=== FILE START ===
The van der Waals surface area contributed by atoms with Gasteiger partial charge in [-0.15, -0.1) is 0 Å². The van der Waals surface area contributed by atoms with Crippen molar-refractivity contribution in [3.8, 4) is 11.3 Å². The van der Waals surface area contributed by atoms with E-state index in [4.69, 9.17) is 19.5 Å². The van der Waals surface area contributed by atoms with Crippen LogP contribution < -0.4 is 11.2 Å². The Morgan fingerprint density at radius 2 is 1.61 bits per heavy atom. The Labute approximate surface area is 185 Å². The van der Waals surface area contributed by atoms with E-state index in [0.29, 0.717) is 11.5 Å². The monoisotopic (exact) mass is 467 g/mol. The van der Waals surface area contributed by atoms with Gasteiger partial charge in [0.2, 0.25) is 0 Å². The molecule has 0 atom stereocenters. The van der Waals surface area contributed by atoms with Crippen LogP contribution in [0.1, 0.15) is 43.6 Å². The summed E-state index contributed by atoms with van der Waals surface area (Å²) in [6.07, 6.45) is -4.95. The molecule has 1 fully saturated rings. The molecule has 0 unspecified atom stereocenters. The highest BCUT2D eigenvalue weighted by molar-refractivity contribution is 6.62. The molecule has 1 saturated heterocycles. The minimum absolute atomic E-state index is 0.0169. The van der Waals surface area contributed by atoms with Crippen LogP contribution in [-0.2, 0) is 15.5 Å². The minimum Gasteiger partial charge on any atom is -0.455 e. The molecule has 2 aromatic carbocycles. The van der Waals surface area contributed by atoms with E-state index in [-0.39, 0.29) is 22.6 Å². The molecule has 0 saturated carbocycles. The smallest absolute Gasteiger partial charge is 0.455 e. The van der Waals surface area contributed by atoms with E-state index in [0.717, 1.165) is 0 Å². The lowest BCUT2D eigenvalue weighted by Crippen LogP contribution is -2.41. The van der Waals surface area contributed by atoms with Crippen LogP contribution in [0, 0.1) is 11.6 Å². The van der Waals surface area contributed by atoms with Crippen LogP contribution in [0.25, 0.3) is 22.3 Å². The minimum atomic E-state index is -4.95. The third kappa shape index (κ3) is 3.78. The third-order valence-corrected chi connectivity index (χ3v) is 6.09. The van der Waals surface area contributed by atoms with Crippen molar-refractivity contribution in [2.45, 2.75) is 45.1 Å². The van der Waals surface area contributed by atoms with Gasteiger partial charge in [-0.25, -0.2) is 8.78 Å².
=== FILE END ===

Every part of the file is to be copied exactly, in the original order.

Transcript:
The van der Waals surface area contributed by atoms with Gasteiger partial charge in [-0.15, -0.1) is 0 Å². The van der Waals surface area contributed by atoms with Crippen molar-refractivity contribution in [3.8, 4) is 11.3 Å². The van der Waals surface area contributed by atoms with E-state index in [4.69, 9.17) is 19.5 Å². The van der Waals surface area contributed by atoms with Crippen LogP contribution < -0.4 is 11.2 Å². The Morgan fingerprint density at radius 2 is 1.61 bits per heavy atom. The Labute approximate surface area is 185 Å². The van der Waals surface area contributed by atoms with E-state index in [0.29, 0.717) is 11.5 Å². The monoisotopic (exact) mass is 467 g/mol. The van der Waals surface area contributed by atoms with Gasteiger partial charge in [0.2, 0.25) is 0 Å². The molecule has 0 atom stereocenters. The van der Waals surface area contributed by atoms with Crippen LogP contribution in [0.1, 0.15) is 43.6 Å². The summed E-state index contributed by atoms with van der Waals surface area (Å²) in [6.07, 6.45) is -4.95. The molecule has 1 fully saturated rings. The molecule has 0 unspecified atom stereocenters. The highest BCUT2D eigenvalue weighted by molar-refractivity contribution is 6.62. The molecule has 1 saturated heterocycles. The minimum absolute atomic E-state index is 0.0169. The van der Waals surface area contributed by atoms with Crippen LogP contribution in [-0.2, 0) is 15.5 Å². The minimum Gasteiger partial charge on any atom is -0.455 e. The molecule has 2 aromatic carbocycles. The van der Waals surface area contributed by atoms with E-state index in [-0.39, 0.29) is 22.6 Å². The molecule has 0 saturated carbocycles. The smallest absolute Gasteiger partial charge is 0.455 e. The van der Waals surface area contributed by atoms with E-state index in [0.717, 1.165) is 0 Å². The lowest BCUT2D eigenvalue weighted by Crippen LogP contribution is -2.41. The van der Waals surface area contributed by atoms with Crippen LogP contribution in [0, 0.1) is 11.6 Å². The van der Waals surface area contributed by atoms with Crippen LogP contribution in [0.25, 0.3) is 22.3 Å². The minimum atomic E-state index is -4.95. The third kappa shape index (κ3) is 3.78. The third-order valence-corrected chi connectivity index (χ3v) is 6.09. The van der Waals surface area contributed by atoms with Crippen molar-refractivity contribution in [2.45, 2.75) is 45.1 Å². The van der Waals surface area contributed by atoms with Gasteiger partial charge in [-0.25, -0.2) is 8.78 Å².